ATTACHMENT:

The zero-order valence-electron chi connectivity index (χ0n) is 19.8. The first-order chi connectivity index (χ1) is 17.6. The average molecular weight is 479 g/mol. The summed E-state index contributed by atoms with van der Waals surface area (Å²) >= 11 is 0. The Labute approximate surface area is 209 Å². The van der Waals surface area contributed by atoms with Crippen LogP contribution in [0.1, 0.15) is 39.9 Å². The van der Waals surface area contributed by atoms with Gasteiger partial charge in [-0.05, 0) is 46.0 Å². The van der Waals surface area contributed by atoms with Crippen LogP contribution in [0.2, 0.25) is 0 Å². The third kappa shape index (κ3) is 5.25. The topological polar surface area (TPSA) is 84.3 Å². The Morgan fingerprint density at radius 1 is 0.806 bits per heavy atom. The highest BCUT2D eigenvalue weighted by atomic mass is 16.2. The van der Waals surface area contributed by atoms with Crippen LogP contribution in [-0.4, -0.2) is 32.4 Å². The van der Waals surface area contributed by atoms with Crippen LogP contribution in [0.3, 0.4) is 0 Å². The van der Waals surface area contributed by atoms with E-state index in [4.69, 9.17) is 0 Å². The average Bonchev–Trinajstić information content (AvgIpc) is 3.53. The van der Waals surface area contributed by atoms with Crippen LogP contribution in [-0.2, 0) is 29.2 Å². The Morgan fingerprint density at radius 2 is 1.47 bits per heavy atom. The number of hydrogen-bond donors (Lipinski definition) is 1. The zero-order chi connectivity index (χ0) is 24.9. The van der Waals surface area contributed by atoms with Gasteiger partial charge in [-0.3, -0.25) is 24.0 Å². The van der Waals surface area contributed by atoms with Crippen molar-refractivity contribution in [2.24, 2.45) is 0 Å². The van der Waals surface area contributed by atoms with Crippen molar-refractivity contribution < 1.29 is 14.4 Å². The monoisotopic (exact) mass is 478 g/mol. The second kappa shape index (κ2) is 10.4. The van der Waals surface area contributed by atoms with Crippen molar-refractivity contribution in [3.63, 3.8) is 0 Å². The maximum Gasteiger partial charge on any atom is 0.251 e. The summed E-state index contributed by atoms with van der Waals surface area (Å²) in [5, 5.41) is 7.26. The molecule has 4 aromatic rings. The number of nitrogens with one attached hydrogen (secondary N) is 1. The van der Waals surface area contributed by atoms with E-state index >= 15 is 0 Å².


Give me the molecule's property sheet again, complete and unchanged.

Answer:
The zero-order valence-electron chi connectivity index (χ0n) is 19.8. The first-order chi connectivity index (χ1) is 17.6. The average molecular weight is 479 g/mol. The summed E-state index contributed by atoms with van der Waals surface area (Å²) >= 11 is 0. The Labute approximate surface area is 209 Å². The van der Waals surface area contributed by atoms with Crippen LogP contribution in [0.1, 0.15) is 39.9 Å². The van der Waals surface area contributed by atoms with Gasteiger partial charge in [-0.05, 0) is 46.0 Å². The van der Waals surface area contributed by atoms with Crippen LogP contribution in [0.2, 0.25) is 0 Å². The third kappa shape index (κ3) is 5.25. The topological polar surface area (TPSA) is 84.3 Å². The Morgan fingerprint density at radius 1 is 0.806 bits per heavy atom. The highest BCUT2D eigenvalue weighted by atomic mass is 16.2. The van der Waals surface area contributed by atoms with Crippen LogP contribution in [-0.4, -0.2) is 32.4 Å². The van der Waals surface area contributed by atoms with Crippen LogP contribution in [0.3, 0.4) is 0 Å². The van der Waals surface area contributed by atoms with E-state index in [4.69, 9.17) is 0 Å². The average Bonchev–Trinajstić information content (AvgIpc) is 3.53. The van der Waals surface area contributed by atoms with Crippen LogP contribution in [-0.2, 0) is 29.2 Å². The Morgan fingerprint density at radius 2 is 1.47 bits per heavy atom. The number of hydrogen-bond donors (Lipinski definition) is 1. The zero-order chi connectivity index (χ0) is 24.9. The van der Waals surface area contributed by atoms with Gasteiger partial charge in [-0.3, -0.25) is 24.0 Å². The van der Waals surface area contributed by atoms with Crippen molar-refractivity contribution in [2.24, 2.45) is 0 Å². The van der Waals surface area contributed by atoms with Crippen molar-refractivity contribution < 1.29 is 14.4 Å². The monoisotopic (exact) mass is 478 g/mol. The second kappa shape index (κ2) is 10.4. The van der Waals surface area contributed by atoms with Crippen molar-refractivity contribution in [3.63, 3.8) is 0 Å². The maximum Gasteiger partial charge on any atom is 0.251 e. The summed E-state index contributed by atoms with van der Waals surface area (Å²) in [5, 5.41) is 7.26. The molecule has 4 aromatic rings. The number of nitrogens with one attached hydrogen (secondary N) is 1. The van der Waals surface area contributed by atoms with E-state index >= 15 is 0 Å².